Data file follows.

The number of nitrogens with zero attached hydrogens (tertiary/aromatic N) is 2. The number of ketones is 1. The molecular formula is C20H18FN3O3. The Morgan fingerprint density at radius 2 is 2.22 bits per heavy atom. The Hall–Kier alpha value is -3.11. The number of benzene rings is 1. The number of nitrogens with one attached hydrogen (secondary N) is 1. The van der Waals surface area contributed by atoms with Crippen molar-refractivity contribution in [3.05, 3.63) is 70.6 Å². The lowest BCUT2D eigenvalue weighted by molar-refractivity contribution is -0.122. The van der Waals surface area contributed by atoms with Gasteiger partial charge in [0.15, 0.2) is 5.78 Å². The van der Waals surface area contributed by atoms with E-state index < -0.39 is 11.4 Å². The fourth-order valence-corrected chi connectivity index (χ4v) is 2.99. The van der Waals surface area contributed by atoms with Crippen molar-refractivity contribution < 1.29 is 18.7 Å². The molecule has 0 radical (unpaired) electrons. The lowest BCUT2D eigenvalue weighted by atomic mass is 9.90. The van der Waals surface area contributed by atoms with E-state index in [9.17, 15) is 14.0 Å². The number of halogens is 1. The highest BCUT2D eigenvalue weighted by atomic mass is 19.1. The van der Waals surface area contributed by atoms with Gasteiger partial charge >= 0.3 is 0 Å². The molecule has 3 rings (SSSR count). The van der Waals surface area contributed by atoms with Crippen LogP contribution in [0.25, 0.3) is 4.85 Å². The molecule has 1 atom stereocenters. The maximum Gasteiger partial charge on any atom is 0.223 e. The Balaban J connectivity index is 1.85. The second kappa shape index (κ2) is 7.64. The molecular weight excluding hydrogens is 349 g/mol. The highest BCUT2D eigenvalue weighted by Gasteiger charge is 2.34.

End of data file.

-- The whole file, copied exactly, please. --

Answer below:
The number of nitrogens with zero attached hydrogens (tertiary/aromatic N) is 2. The number of ketones is 1. The molecular formula is C20H18FN3O3. The Morgan fingerprint density at radius 2 is 2.22 bits per heavy atom. The Hall–Kier alpha value is -3.11. The number of benzene rings is 1. The number of nitrogens with one attached hydrogen (secondary N) is 1. The van der Waals surface area contributed by atoms with Crippen molar-refractivity contribution in [3.05, 3.63) is 70.6 Å². The lowest BCUT2D eigenvalue weighted by molar-refractivity contribution is -0.122. The van der Waals surface area contributed by atoms with Gasteiger partial charge in [0.15, 0.2) is 5.78 Å². The van der Waals surface area contributed by atoms with E-state index < -0.39 is 11.4 Å². The fourth-order valence-corrected chi connectivity index (χ4v) is 2.99. The van der Waals surface area contributed by atoms with Crippen molar-refractivity contribution < 1.29 is 18.7 Å². The molecule has 0 radical (unpaired) electrons. The lowest BCUT2D eigenvalue weighted by atomic mass is 9.90. The van der Waals surface area contributed by atoms with E-state index in [9.17, 15) is 14.0 Å². The number of halogens is 1. The highest BCUT2D eigenvalue weighted by atomic mass is 19.1. The van der Waals surface area contributed by atoms with Gasteiger partial charge >= 0.3 is 0 Å². The molecule has 3 rings (SSSR count). The van der Waals surface area contributed by atoms with Crippen LogP contribution in [0.25, 0.3) is 4.85 Å². The molecule has 1 atom stereocenters. The maximum Gasteiger partial charge on any atom is 0.223 e. The Balaban J connectivity index is 1.85. The second kappa shape index (κ2) is 7.64. The molecular weight excluding hydrogens is 349 g/mol. The highest BCUT2D eigenvalue weighted by Gasteiger charge is 2.34.